South Africa coach resigns from post

Mickey Arthur says all things must come to an end and admits bad timing of his decision that comes days before the Proteas leave for a tour of India.

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EAST LONDON // The South Africa coach Mickey Arthur has resigned from his post just days before the Proteas leave for a tour of India. There are rumours that he had many differences with captain Graeme Smith and today's announcement came in the wake of the national team's failure to beat England in a recent Test series. His resignation means the Proteas have little time to find a replacement coach for the two-Test and three one-day international tour. A South African newspaper report claimed on Tuesday that Arthur had resigned after a meeting with Cricket SA management to discuss South Africa's performances against England. The tourists beat South Africa in a rain-hit one-day series and drew a four-match Test series. "The timing is very unfortunate with an exciting two-Test tour of India coming up but the international cricket calendar these days means that there is never a good time," Arthur said.

"But all good things must come to an end and now is the time for someone else to take over." The 41-year-old has been in charge of the South Africa national team since May 2005. But his contract was extended several times and he was due to guide the side until 2012. During his tenure, Arthur led South Africa to a series victory in England and a Test series triumph in Australia for the first time. "I am very proud of what the Proteas have achieved while I was coach, especially being ranked No 1 in both forms of the game in the last 12 months and winning series in England and Australia," he said.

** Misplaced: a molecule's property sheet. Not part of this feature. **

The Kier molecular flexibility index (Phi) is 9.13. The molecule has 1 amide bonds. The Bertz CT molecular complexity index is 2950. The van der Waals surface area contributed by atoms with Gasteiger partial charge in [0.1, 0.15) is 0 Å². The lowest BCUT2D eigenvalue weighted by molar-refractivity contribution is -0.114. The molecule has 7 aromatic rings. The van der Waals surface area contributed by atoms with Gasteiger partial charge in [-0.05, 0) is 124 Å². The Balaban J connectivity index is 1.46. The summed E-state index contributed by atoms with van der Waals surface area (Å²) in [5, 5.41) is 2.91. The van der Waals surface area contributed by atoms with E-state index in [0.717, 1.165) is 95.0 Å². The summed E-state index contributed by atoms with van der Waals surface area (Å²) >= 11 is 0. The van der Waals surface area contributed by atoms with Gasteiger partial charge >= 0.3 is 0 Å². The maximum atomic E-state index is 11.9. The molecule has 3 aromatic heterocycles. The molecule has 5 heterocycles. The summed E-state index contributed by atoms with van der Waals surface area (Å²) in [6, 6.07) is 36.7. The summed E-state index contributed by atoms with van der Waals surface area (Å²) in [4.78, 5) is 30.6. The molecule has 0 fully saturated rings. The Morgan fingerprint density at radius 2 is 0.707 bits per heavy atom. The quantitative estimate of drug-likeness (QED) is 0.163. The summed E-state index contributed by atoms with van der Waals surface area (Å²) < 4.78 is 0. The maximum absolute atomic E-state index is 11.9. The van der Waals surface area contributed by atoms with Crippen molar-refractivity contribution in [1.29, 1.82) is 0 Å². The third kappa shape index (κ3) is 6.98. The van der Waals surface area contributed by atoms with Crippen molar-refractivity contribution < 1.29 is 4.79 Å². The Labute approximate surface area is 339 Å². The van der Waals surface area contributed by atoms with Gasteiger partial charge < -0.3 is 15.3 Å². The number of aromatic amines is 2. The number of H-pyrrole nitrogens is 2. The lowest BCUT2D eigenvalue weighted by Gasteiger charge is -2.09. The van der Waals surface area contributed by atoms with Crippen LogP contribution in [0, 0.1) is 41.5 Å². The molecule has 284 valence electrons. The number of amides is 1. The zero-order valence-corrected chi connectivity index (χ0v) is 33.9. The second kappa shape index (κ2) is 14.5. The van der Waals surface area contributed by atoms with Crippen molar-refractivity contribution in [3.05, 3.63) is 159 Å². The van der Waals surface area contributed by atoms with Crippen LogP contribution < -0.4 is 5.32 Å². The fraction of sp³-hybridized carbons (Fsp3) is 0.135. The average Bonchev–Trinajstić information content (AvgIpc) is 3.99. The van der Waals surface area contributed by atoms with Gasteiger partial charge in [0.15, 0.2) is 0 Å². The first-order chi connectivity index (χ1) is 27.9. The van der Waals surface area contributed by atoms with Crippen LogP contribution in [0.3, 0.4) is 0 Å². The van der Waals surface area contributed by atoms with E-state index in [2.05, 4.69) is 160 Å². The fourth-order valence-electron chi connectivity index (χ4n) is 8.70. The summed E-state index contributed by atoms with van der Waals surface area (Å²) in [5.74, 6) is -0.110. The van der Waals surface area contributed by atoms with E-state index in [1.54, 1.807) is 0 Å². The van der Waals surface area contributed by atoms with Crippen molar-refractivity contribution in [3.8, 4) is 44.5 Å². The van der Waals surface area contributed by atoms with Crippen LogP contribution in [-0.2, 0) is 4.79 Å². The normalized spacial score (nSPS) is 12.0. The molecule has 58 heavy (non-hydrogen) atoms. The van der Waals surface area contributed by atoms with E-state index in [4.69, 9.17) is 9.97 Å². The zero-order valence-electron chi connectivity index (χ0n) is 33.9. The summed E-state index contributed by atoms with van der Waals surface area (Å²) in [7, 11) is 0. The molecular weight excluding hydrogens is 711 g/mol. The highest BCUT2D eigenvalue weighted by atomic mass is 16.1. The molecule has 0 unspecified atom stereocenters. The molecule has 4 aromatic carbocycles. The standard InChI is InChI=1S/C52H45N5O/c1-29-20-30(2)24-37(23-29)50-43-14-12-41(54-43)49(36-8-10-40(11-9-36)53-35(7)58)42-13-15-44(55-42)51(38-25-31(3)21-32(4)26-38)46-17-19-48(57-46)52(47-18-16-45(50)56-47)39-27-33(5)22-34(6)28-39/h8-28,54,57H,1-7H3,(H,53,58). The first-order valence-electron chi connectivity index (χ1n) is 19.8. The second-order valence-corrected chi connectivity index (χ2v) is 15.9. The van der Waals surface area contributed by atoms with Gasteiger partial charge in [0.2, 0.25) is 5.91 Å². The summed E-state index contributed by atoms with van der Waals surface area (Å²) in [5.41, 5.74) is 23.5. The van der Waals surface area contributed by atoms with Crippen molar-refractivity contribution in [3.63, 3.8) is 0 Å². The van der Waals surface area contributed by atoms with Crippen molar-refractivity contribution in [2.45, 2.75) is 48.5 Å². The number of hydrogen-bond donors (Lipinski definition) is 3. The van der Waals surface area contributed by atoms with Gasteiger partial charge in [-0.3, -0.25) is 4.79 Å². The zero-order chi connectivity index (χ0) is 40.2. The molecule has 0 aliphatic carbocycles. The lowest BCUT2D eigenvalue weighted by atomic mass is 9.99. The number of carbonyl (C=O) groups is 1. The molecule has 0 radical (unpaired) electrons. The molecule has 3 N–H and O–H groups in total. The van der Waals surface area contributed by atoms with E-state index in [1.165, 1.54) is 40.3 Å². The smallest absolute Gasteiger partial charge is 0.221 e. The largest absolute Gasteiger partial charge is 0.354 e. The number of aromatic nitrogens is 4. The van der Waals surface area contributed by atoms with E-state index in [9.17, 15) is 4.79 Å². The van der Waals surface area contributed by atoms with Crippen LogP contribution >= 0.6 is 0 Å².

But after those highs, South Africa lost a home series against Australia, failed to reach the knock-out stage of the ICC Champions Trophy in South Africa and then performed only spasmodically against England. Arthur had forged a close relationship with South African captain Graeme Smith. In an article for the 2009 South African Cricket Annual Arthur said he saw himself and Smith as a leadership package, "with me as a sort of board chairman and Graeme as the CEO. Graeme and I had to be on exactly the same page." Signs of cracks in the relationship became evident during the Test series against England, particularly after South Africa were beaten by an innings and 98 runs in the second Test in Durban when Smith hinted at concerns about the coaching set-up. "We need to be quite precise in terms of the things we need to improve on in terms of training sessions and coaching," Smith said at the time. Arthur is scheduled to hold a news conference tomorrow to discuss his resignation with Cricket South Africa declining to comment on his departure before he addresses the media. * Agencies